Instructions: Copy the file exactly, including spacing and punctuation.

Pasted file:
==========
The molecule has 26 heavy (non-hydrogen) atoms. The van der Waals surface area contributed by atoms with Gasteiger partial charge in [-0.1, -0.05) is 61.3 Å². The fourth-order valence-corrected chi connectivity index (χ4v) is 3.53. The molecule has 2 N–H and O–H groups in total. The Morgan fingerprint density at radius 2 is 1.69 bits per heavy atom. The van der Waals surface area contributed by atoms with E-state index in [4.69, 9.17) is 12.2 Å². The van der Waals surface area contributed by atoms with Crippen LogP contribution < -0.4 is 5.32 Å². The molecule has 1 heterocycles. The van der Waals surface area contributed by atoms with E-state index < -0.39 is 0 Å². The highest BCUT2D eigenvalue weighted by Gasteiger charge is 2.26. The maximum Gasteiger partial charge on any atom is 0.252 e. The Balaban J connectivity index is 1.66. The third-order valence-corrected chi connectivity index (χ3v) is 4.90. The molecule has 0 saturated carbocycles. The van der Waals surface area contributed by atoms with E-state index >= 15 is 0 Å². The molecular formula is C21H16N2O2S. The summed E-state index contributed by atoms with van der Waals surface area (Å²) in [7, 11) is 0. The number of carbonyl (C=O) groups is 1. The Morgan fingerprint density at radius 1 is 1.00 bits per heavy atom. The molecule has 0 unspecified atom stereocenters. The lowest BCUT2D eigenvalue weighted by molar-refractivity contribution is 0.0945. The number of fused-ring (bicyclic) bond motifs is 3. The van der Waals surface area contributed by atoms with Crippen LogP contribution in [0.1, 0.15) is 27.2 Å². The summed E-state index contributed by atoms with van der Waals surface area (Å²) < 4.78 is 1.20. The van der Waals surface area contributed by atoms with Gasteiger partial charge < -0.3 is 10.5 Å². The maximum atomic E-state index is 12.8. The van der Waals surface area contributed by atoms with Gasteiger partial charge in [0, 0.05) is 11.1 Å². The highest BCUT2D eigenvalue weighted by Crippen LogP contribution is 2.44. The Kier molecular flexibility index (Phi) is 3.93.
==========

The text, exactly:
The molecule has 26 heavy (non-hydrogen) atoms. The van der Waals surface area contributed by atoms with Gasteiger partial charge in [-0.1, -0.05) is 61.3 Å². The fourth-order valence-corrected chi connectivity index (χ4v) is 3.53. The molecule has 2 N–H and O–H groups in total. The Morgan fingerprint density at radius 2 is 1.69 bits per heavy atom. The van der Waals surface area contributed by atoms with E-state index in [4.69, 9.17) is 12.2 Å². The van der Waals surface area contributed by atoms with Crippen LogP contribution < -0.4 is 5.32 Å². The molecule has 1 heterocycles. The van der Waals surface area contributed by atoms with E-state index < -0.39 is 0 Å². The highest BCUT2D eigenvalue weighted by Gasteiger charge is 2.26. The maximum Gasteiger partial charge on any atom is 0.252 e. The Balaban J connectivity index is 1.66. The third-order valence-corrected chi connectivity index (χ3v) is 4.90. The molecule has 0 saturated carbocycles. The van der Waals surface area contributed by atoms with E-state index >= 15 is 0 Å². The molecular formula is C21H16N2O2S. The summed E-state index contributed by atoms with van der Waals surface area (Å²) in [7, 11) is 0. The number of carbonyl (C=O) groups is 1. The Morgan fingerprint density at radius 1 is 1.00 bits per heavy atom. The molecule has 0 unspecified atom stereocenters. The lowest BCUT2D eigenvalue weighted by molar-refractivity contribution is 0.0945. The number of fused-ring (bicyclic) bond motifs is 3. The van der Waals surface area contributed by atoms with Crippen LogP contribution in [0.1, 0.15) is 27.2 Å². The summed E-state index contributed by atoms with van der Waals surface area (Å²) < 4.78 is 1.20. The van der Waals surface area contributed by atoms with Gasteiger partial charge < -0.3 is 10.5 Å². The maximum atomic E-state index is 12.8. The van der Waals surface area contributed by atoms with Gasteiger partial charge in [0, 0.05) is 11.1 Å². The highest BCUT2D eigenvalue weighted by Crippen LogP contribution is 2.44. The Kier molecular flexibility index (Phi) is 3.93.